For the record, I don’t want to fail. We should try hard not to fail. So I’ve been trying to fix my ignorance, and by doing so, I’m fighting the fear that I’ll mess up horrendously.

How?
–I’m paying more attention than ever to news and issues about skin color.
–Watching videos and reading articles by black people, talking about what it’s like to be black.
–Choosing a more diverse cast in my entertainment, like music, shows, and books.
–Asking questions. (I could work on this one more since the fear of offending has stopped me from reaching out much.)

And once I’m educated, all I can do is try. If I fail, at least I’m a better, more well-rounded and empathetic person for having made the effort.

I have a few questions for you! Have you created diverse characters? How about specifically diverse protagonists? How did you understand your character’s world? Lastly, do you have any advice for me and other writers? (Please?) Comment below!

I've only scratched the surface, and I bet I don't understand the half of it. But I'll never stop trying to get a better understanding.

Cheers,
Jessie
@Je55ieMullin5

Friday, June 26, 2015



As promised last month, YAtopia puts middle grade author Angela Sunde under the Guestopia spotlight.

Welcome Angela, we're so pleased you could be with us today.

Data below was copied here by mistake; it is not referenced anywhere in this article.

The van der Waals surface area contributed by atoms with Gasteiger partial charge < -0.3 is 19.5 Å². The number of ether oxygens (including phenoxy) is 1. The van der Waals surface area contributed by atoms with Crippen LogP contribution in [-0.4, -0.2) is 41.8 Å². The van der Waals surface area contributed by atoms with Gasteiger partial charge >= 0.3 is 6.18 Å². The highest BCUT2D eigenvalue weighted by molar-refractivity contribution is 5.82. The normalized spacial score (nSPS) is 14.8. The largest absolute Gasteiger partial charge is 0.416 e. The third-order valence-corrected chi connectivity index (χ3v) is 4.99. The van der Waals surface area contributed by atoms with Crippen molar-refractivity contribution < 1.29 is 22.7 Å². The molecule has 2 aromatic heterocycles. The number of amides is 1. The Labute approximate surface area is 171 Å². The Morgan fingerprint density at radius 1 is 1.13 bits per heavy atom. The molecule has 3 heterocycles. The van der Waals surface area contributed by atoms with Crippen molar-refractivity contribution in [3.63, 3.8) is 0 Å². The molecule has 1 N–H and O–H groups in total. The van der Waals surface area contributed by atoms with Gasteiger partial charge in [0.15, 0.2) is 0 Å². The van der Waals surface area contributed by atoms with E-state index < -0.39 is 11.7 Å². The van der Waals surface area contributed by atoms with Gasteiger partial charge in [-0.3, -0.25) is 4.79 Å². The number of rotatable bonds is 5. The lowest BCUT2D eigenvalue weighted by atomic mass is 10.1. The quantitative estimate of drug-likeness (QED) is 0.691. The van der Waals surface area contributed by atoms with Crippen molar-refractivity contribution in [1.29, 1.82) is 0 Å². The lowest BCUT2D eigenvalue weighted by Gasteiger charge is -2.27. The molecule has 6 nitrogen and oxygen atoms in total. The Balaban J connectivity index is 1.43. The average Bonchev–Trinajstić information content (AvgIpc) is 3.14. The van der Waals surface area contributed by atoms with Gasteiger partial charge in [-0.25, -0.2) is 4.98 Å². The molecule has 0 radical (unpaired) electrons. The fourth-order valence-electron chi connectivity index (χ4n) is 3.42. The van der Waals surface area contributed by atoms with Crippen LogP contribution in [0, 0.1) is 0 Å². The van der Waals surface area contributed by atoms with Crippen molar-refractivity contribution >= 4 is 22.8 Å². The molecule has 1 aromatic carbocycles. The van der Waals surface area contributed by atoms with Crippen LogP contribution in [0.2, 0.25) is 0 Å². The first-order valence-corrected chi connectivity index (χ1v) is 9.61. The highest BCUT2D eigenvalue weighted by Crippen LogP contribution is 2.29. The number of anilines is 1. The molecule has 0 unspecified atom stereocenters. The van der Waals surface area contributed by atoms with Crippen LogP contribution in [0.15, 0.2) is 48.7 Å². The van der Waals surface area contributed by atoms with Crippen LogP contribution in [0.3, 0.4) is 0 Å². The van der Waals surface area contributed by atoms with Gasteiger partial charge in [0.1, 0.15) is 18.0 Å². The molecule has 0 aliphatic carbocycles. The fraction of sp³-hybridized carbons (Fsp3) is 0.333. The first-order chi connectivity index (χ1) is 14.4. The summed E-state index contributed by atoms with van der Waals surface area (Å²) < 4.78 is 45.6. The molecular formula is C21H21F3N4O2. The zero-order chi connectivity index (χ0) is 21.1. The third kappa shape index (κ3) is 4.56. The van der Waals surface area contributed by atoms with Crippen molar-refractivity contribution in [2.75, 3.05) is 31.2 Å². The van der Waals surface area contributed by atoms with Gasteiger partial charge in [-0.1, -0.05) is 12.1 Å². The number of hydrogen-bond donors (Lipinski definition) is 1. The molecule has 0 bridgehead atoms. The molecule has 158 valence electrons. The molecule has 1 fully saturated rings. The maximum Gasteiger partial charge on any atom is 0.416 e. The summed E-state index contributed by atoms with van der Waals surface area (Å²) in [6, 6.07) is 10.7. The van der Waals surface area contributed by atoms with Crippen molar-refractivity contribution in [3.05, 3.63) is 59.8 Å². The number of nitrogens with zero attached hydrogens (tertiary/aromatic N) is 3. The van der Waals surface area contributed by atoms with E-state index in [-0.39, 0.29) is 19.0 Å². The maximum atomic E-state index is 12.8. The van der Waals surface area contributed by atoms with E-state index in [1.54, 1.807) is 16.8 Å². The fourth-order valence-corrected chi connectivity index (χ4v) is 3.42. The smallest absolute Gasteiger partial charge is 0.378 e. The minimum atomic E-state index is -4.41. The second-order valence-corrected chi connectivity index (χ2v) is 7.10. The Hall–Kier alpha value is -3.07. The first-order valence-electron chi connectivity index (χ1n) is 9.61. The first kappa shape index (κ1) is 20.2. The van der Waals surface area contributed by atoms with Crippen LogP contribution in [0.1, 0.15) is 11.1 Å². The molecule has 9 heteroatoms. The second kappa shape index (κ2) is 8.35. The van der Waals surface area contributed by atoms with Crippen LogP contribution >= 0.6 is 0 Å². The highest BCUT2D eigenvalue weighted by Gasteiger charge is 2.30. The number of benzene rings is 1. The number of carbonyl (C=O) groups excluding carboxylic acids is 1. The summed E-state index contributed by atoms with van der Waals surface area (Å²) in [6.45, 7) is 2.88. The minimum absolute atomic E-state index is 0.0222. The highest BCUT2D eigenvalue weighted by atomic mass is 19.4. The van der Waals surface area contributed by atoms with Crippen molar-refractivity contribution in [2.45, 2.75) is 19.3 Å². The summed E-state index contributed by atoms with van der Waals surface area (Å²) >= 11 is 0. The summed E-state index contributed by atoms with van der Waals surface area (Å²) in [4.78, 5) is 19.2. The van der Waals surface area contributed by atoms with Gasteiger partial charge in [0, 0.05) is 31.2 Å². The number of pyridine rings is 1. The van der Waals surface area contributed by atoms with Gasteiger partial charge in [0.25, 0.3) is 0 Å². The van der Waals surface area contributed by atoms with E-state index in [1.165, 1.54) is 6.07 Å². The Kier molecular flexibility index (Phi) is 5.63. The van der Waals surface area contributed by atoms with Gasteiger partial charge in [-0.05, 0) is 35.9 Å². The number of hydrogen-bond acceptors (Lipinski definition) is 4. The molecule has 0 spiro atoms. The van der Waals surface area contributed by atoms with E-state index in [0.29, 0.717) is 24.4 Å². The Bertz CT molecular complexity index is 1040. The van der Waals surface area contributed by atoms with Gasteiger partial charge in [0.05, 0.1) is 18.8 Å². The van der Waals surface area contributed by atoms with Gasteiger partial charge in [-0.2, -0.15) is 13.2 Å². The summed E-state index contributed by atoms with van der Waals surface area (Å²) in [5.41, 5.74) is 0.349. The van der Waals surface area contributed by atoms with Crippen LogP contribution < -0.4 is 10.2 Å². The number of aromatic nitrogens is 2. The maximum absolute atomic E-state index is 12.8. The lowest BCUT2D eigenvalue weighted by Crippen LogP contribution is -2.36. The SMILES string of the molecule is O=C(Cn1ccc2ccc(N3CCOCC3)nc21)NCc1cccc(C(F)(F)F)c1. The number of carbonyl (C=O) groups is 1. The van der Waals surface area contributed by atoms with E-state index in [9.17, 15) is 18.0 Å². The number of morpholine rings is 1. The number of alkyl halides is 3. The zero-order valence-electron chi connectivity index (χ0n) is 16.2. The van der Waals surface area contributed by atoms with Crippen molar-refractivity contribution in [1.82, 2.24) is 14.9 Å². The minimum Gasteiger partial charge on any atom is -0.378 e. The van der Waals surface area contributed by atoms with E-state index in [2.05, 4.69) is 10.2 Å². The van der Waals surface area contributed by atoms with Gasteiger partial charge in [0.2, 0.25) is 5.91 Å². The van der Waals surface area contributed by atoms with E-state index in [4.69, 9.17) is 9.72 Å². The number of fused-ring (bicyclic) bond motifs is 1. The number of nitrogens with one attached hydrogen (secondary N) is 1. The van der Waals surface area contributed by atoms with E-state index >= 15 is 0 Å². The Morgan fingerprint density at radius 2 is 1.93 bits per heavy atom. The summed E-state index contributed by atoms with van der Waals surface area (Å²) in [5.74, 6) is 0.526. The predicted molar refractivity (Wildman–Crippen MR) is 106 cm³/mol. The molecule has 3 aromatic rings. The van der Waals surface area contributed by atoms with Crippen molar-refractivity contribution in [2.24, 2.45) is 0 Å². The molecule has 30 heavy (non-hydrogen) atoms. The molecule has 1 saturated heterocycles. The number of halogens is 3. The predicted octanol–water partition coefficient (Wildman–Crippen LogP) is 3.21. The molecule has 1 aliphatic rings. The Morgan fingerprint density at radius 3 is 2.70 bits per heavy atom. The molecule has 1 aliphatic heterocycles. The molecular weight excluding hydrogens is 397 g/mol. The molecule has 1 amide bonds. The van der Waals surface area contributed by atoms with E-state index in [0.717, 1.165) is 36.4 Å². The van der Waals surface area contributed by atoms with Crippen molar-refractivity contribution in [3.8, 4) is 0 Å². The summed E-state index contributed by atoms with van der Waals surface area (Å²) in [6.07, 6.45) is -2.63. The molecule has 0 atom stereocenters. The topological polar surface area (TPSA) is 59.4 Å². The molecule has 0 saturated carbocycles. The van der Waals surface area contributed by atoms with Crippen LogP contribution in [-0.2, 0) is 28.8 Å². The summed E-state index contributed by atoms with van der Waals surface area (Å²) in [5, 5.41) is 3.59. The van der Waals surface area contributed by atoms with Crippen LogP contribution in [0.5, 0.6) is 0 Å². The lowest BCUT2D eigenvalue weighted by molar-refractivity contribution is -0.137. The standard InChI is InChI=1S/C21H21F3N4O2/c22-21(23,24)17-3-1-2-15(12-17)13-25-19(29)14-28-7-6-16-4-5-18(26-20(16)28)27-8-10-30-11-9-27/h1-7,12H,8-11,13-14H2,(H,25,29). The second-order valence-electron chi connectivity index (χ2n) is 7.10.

On your marks, get set, GO!



Is this your first published book?
This is my second book. My first, Pond Magic, was published by Penguin Australia in their popular Aussie Chomps series. I am also the illustrator and co-author of The Coral Sea Monster – winner of the Write-a-Book-in-a-Day award, 2011.

What’s it called?
Snap Magic is the name of my latest release.

Which genre?
It’s a mid-grade urban fantasy.

Which age Group?
8-12 years

Is it a series or standalone?
It’s the sister book to Pond Magic featuring the same character, Lily Padd. In Snap Magic – a bewitchingly funny coming-of-age story about secrets, bullies and pumpkin soup – Lily once again finds herself in an embarrassing situation needing magical intervention to set straight.

Are you an agented author?
No, I am not.

Which publisher snapped up your book?
Snap Magic is published by Red Pedal Press, a small indie publisher.

How involved have you been in the whole publishing process of your book?
100% involved; I am the publisher. Snap Magic went through an intensive editing and design process with a high-level, professional editor (former senior editor at Penguin Australia), and the highly experienced book design team at Book Cover Cafe.